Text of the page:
The main reason we overeat is due to emotional eating. Other factors can include lack of education on the right foods to eat and unconscious eating. So, let’s get back to basics and look at why we overeat.
What is emotional eating/hunger?
Emotional eating is when we turn to food to deal with a stressful situation or ease negative emotions like sadness, boredom and even loneliness. When we do this, we are not eating to curb our hunger but to try and satisfy an emotional need. Most of our emotional eating depends on our mood at the time and what we may be thinking. It can stem from a negative childhood experience or from a feeling of not being good enough.
After we have a binge or overeat we feel worse as the emotional issue remains but now we add guilt to it. The fact is, overeating will not satisfy the emotion.
So what are the emotional eating triggers?
Eating our emotions: rather than feeling the emotion we suppress it with food. We can also
carry extra weight to protect ourselves; this can be because of emotional or physical abuse or simply not feeling we can stand up for ourselves so instead we defend ourselves by putting a layer of protection around us.
Boredom/loneliness: we try to fill a void in our life by eating and using our food as a comfort. Food is used as a distraction from feelings of dissatisfaction in your life.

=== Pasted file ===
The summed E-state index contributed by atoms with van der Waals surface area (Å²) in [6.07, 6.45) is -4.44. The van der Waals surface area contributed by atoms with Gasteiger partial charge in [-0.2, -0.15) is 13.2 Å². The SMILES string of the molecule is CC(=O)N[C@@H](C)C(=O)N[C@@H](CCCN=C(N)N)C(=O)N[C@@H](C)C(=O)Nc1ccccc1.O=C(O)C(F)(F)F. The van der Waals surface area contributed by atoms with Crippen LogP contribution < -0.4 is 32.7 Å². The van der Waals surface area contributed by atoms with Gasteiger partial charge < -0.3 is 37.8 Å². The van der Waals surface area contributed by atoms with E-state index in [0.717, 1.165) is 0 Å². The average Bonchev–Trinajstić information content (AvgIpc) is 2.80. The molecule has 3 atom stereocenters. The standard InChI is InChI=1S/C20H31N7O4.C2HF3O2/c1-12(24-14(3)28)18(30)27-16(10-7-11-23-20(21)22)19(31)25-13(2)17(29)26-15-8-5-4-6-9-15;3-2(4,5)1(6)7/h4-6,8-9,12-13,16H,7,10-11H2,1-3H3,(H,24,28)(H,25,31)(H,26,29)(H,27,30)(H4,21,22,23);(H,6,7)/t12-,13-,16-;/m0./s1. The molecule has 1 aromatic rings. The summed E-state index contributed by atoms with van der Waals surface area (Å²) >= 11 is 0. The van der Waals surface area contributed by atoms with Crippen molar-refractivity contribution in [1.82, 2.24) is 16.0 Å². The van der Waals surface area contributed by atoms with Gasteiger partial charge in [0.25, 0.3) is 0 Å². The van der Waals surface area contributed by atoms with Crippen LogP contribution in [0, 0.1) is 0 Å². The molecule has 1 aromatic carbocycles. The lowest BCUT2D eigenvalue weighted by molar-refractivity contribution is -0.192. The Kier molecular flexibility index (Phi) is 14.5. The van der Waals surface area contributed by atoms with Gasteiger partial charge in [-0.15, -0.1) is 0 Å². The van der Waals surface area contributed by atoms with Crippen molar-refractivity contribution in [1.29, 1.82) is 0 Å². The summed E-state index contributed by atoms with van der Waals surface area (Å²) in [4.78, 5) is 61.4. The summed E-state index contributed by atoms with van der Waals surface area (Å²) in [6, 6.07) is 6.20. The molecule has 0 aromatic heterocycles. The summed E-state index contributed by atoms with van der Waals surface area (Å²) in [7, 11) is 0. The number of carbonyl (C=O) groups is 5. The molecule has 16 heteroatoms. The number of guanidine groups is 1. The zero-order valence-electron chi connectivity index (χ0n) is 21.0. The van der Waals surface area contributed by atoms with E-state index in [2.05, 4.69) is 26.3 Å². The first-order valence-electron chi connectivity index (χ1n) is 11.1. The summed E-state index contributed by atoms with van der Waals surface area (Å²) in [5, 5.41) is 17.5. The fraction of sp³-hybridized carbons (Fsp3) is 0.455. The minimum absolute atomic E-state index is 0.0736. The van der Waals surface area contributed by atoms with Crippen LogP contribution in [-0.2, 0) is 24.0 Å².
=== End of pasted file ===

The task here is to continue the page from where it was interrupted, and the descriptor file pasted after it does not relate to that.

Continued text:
Childhood habits: trying to recreate happy moments by eating ice cream for instance but also finishing all the food on your plate like your parents told you to.
Social situations: Eating to be accepted into a group. Ordering dessert because everybody else is or overeating because the food is in front of you.
Stress: feeling stressed increases cortisol in the body which can result in reaching for food for emotional relief and to relax.
Tiredness: feeling tired can lead to craving high energy foods like carbohydrates and sugar to feel energised.
We bring the solutions to you!
Recognise the emotional triggers above that might affect you and understand the cycle.
Become aware of what you are thinking and feeling or what situation you may be in when you start craving food and take a note of it.
Write down positive ways to deal with the trigger emotion that you've identified in step 1. This can be phoning a friend if you're lonely or having a bath if you're stressed and pampering yourself.
Look at your diet and start educating yourself on food. Learn about sugar and how it creates a cycle of lows and highs in your mood. Talk to your personal trainer on your diet and how you can combat sugar cravings.
Mindful eating. Eat consciously and become aware of how full you are becoming while you are eating. Take your time and savour the taste.
Love yourself and your body. Know that you are perfect in all your imperfections and worthy of a happy, healthy fit body.
Author: Gwen Kelly
Meet the writer of this post
Back to basics coaching
Read more about her profile here